Sen. Barbara Boxer (D-Calif.) said lawmakers will “probably” need to move one more short-term patch to buy time for a signing ceremony with Obama administration officials next week. However, she said she expects the Senate to clear the deal by the end of the week.
Boxer confirmed that provisions renewing health care programs for 9/11 first responders were ultimately not included, calling it “really a big disappointment that that didn’t get added at the end.”
“I think we should have done it, but you know what? It’s a negotiation. I didn’t get everything I wanted,” she said.
A Senate source confirmed that all but three Democratic conferees signed the report. Sen. Chuck Schumer (D-N.Y.) didn’t sign off on the package because the first responders bill was left out, the source said, adding that Sens. Sherrod Brown (D-Ohio) and Ron Wyden (D-Ore.) also didn’t agree to the deal for separate reasons.
Even so, delivering a long-term, fully funded highway and transit bill to the White House would be a major coup — the first time Congress has accomplished the feat since George W. Bush was in the White House.
Getting to yes on a final agreement wasn’t easy. Negotiators had to navigate a web of policy questions on everything from teenage truckers to compensation for victims of the deadly Amtrak crash in May. The final deal maintains a Senate provision upping the total amount Amtrak can be forced to pay accident victims and retroactively applies the change to include the deadly Philadelphia derailment, which killed eight people and injured hundreds more.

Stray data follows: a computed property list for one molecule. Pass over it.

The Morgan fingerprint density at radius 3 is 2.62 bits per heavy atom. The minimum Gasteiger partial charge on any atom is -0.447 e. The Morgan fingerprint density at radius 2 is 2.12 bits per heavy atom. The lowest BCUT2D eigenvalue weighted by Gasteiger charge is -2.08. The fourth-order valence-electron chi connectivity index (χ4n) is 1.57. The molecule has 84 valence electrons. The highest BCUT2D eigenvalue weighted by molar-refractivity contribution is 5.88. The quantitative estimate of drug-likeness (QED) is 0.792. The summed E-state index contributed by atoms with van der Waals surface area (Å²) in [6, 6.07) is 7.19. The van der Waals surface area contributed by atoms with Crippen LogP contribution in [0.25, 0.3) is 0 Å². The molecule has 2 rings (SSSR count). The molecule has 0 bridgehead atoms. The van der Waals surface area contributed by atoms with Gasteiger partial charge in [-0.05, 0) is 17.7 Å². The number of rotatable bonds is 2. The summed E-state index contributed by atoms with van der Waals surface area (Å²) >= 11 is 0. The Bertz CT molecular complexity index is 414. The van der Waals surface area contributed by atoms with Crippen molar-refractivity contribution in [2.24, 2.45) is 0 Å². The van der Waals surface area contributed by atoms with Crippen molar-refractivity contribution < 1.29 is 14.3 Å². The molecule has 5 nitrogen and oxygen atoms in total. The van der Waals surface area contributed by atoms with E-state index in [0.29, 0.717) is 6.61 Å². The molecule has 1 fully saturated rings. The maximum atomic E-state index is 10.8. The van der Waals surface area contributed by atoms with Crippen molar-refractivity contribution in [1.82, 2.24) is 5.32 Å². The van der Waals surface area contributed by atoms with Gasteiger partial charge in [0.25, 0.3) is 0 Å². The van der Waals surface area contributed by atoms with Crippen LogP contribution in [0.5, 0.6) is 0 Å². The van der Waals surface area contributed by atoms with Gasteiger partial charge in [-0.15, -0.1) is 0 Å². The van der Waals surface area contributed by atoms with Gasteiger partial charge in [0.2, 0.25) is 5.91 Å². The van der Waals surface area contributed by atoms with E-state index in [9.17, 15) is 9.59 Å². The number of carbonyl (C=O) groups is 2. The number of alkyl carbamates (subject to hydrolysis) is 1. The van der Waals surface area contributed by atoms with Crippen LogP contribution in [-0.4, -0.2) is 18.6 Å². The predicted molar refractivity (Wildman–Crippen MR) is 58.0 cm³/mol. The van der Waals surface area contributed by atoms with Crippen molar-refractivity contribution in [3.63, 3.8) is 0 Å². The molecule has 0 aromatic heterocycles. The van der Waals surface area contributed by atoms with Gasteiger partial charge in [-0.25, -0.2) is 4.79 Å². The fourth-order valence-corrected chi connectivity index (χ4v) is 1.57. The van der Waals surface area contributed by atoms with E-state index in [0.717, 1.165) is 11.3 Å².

GOP members told POLITICO the conference report contains a compromise on the controversial teen trucker provision included in the House bill. The pilot program will now target young veterans.
“Look, we’re giving them arms and asking them to protect our freedom,” Rep. Candice Miller (R-Mich.) told POLITICO. “We don’t think they can drive a truck? So I think that that is OK by me.”
A separate provision dealing with rest breaks for truckers didn’t make the final cut, Rep. Jeff Denham (R-Calif.) confirmed.
Conferees also haggled over how to pay for the bill and for how long it should run, after an unexpected extra cash pool materialized from a House proposal to tap into the Federal Reserve’s surplus account.
The proposal, offered by Rep. Randy Neugebauer (R-Texas) and approved as part of the House bill, gave negotiators billions of extra dollars to put toward transportation programs.